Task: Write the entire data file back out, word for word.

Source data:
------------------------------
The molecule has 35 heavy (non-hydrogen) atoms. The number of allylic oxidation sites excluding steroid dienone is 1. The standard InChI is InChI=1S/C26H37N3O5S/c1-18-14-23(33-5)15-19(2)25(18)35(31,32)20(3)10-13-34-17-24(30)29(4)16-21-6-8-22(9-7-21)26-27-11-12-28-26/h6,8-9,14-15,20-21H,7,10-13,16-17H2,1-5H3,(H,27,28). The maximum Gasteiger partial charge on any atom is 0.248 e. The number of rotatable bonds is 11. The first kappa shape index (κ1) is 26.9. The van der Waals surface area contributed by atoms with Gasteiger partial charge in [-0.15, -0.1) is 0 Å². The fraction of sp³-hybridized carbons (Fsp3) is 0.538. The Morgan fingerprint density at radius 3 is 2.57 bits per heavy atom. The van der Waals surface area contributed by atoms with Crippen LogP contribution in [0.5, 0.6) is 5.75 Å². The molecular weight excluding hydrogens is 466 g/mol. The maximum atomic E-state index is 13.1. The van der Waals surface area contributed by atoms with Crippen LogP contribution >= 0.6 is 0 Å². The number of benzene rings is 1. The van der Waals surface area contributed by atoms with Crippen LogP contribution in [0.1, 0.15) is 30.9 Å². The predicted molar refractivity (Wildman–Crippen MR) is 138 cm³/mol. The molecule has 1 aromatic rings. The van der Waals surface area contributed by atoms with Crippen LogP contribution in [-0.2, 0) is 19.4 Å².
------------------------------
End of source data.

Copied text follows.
The molecule has 35 heavy (non-hydrogen) atoms. The number of allylic oxidation sites excluding steroid dienone is 1. The standard InChI is InChI=1S/C26H37N3O5S/c1-18-14-23(33-5)15-19(2)25(18)35(31,32)20(3)10-13-34-17-24(30)29(4)16-21-6-8-22(9-7-21)26-27-11-12-28-26/h6,8-9,14-15,20-21H,7,10-13,16-17H2,1-5H3,(H,27,28). The maximum Gasteiger partial charge on any atom is 0.248 e. The number of rotatable bonds is 11. The first kappa shape index (κ1) is 26.9. The van der Waals surface area contributed by atoms with Gasteiger partial charge in [-0.15, -0.1) is 0 Å². The fraction of sp³-hybridized carbons (Fsp3) is 0.538. The Morgan fingerprint density at radius 3 is 2.57 bits per heavy atom. The van der Waals surface area contributed by atoms with Crippen LogP contribution in [0.5, 0.6) is 5.75 Å². The molecular weight excluding hydrogens is 466 g/mol. The maximum atomic E-state index is 13.1. The van der Waals surface area contributed by atoms with Crippen LogP contribution >= 0.6 is 0 Å². The number of benzene rings is 1. The van der Waals surface area contributed by atoms with Crippen LogP contribution in [0.1, 0.15) is 30.9 Å². The predicted molar refractivity (Wildman–Crippen MR) is 138 cm³/mol. The molecule has 1 aromatic rings. The van der Waals surface area contributed by atoms with Crippen LogP contribution in [-0.2, 0) is 19.4 Å².